I had a large CAD drawing which I had brought into ArcGIS, converted to a feature class and classified groups of features using a 3 letter prefix. I also had an spreadsheet containing a long list of those prefixes, along with additional columns of information for that prefix, including feature class name and shape type.
I wanted to create the feature classes for dozens of these prefixes, based on the values in my converted feature class, and a template feature class for the field structure. The Select geoprocessing tool could have easily split out all the different features per prefix for me, but that would have kept the CAD feature class structure, and not the structure that I wanted.
In Line 28, I load the first 7 columns on the first sheet in the workbook into a pandas data frame. I set the index column to the column called “Prefix”, so those values will be used for the lookup instead of the default int index pandas assigns.
In Line 37, the prefix value from the feature class is used to look up the corresponding feature class name in the pandas data frame. Once the feature class has been successfully created, a selection layer of the matching features is appended into the new feature class. I could use a SearchCursor and store the matching features in a python list to be copied into the new feature class, but that’s something I will test at another time.
I wrote this gist because I was tired of manually building up the path for the location where ArcCatalog stores SDE, database and ArcGIS Server connection files. I work on several different machines, so it was very painful to have to change my script each time.
I’m considering creating a global functions file which I include with every toolbox/project, where these sorts of functions are readily available.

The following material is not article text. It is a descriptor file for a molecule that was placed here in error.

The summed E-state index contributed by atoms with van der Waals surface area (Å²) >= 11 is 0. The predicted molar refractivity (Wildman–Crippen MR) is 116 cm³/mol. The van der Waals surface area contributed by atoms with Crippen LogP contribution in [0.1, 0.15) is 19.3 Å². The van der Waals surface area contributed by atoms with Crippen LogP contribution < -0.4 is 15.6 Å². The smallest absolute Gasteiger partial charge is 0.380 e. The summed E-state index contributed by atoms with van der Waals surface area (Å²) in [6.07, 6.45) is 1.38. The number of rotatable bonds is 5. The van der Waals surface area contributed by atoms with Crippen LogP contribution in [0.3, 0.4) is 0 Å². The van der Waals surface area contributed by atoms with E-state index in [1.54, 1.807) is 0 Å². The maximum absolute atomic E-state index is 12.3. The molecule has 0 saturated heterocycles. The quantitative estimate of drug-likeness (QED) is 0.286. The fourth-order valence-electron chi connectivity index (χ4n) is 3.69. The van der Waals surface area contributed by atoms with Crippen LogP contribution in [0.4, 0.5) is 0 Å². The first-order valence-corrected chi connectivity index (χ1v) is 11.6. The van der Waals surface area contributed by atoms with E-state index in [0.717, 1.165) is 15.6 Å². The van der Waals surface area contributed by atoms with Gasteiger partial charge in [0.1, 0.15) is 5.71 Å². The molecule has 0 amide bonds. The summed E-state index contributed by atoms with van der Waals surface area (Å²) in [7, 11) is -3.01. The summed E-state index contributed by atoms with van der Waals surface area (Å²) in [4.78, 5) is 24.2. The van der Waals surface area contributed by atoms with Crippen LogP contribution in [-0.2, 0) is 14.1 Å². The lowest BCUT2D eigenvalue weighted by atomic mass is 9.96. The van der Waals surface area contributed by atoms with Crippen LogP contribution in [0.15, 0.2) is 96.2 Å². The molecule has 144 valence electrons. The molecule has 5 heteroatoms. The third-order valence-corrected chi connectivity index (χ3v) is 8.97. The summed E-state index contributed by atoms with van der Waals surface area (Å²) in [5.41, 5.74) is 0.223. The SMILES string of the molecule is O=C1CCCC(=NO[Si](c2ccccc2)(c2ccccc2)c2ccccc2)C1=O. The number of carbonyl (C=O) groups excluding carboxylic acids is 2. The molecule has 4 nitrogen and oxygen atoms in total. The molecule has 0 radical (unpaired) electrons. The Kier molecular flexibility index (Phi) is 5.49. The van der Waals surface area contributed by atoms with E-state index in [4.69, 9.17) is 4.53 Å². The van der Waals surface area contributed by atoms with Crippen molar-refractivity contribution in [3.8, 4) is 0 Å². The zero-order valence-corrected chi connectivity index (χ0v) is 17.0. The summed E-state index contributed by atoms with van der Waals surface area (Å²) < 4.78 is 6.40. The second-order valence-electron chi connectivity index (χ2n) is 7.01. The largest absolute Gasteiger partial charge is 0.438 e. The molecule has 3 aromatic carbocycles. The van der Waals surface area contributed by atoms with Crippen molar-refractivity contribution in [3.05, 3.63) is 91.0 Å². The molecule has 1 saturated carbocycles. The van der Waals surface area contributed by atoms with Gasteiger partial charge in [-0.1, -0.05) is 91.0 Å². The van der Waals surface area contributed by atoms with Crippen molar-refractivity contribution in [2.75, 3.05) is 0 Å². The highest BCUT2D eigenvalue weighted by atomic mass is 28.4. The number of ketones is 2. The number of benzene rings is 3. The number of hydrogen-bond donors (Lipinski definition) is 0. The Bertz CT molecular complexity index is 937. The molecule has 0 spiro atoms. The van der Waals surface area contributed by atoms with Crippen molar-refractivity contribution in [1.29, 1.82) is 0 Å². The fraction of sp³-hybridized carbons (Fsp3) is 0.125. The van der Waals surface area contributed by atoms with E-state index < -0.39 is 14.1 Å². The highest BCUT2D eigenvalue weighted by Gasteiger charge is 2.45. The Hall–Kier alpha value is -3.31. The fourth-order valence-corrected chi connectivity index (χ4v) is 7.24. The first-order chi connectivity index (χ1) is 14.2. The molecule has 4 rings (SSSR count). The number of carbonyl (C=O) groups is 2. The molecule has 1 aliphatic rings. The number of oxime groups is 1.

Recently I had a task where, for >10 ‘clients’, I had to:
- Create a unique database user
- Grant privileges to certain datasets in a SDE database
- Save an mxd showing only what was relevant to that client
- Publish a feature service for consumption in ArcGIS Online
While I will leave the specifics of that delightful script for another post, during debugging I came up against an error where the script would fail if the database connection had already been registered with ArcGIS Server.
In lines 15 and 16, I get the location of the ArcCatalog connections folder for the current user. This is dependent on knowing which version of Arc is installed. I have found a slightly better way (written quite verbosely for clarity):
This is a straightforward example, mainly to show how the same thing can be achieved via a for loop or a list comprehension.
I had a request from the Asset Management team to display all the asset management data I had for a particular area, grouped by service category and with labels displaying their unique IDs. My challenge was to turn on the labels for all the layers using a specific expression. However, the ID fields were not named the same in all the layers (again, the joys of working with data received from outside).
On line 19, I set the label expression for the default label class using the correct field name. The square brackets are what ArcGIS is expecting to delimit field names in the label expression dialog. Line 20 turns the labels on, while line 23 turns the layer on.
This is a request which comes up quite often. Normally, the request is to create points along a pipeline at every 1000m (or some other integer). Sometimes it will be for chainage along a road, but it’s always a line feature which defines a route of some kind. The first time I did this, I used ET GeoWizards, which was an excellent starting point. However, with access to an
ArcInfo Advanced licence, I decided to try it using only geoprocessing tools found in ArcToolbox. This did not go well. I then turned to something which I should have turned to at the beginning – Python.